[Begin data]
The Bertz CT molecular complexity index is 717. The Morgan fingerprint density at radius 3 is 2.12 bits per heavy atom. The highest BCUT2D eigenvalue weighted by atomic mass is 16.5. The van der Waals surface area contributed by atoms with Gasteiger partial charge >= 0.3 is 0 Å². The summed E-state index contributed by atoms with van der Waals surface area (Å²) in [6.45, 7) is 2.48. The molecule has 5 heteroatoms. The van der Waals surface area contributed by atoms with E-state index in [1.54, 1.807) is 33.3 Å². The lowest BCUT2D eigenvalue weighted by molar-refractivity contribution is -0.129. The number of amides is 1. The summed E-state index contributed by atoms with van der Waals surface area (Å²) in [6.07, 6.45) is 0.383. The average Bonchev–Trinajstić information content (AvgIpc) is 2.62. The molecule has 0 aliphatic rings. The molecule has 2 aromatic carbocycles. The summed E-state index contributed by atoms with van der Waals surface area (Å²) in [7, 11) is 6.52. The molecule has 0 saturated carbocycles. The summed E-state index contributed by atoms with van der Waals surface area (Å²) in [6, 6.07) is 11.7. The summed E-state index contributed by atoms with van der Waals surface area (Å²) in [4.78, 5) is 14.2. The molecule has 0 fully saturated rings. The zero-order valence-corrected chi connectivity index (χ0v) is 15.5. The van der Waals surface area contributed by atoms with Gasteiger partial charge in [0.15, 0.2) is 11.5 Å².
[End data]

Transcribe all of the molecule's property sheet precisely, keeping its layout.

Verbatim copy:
The Bertz CT molecular complexity index is 717. The Morgan fingerprint density at radius 3 is 2.12 bits per heavy atom. The highest BCUT2D eigenvalue weighted by atomic mass is 16.5. The van der Waals surface area contributed by atoms with Gasteiger partial charge >= 0.3 is 0 Å². The summed E-state index contributed by atoms with van der Waals surface area (Å²) in [6.45, 7) is 2.48. The molecule has 5 heteroatoms. The van der Waals surface area contributed by atoms with E-state index in [1.54, 1.807) is 33.3 Å². The lowest BCUT2D eigenvalue weighted by molar-refractivity contribution is -0.129. The number of amides is 1. The summed E-state index contributed by atoms with van der Waals surface area (Å²) in [6.07, 6.45) is 0.383. The average Bonchev–Trinajstić information content (AvgIpc) is 2.62. The molecule has 0 aliphatic rings. The molecule has 2 aromatic carbocycles. The summed E-state index contributed by atoms with van der Waals surface area (Å²) in [7, 11) is 6.52. The molecule has 0 saturated carbocycles. The summed E-state index contributed by atoms with van der Waals surface area (Å²) in [6, 6.07) is 11.7. The summed E-state index contributed by atoms with van der Waals surface area (Å²) in [4.78, 5) is 14.2. The molecule has 0 fully saturated rings. The zero-order valence-corrected chi connectivity index (χ0v) is 15.5. The van der Waals surface area contributed by atoms with Gasteiger partial charge in [0.15, 0.2) is 11.5 Å².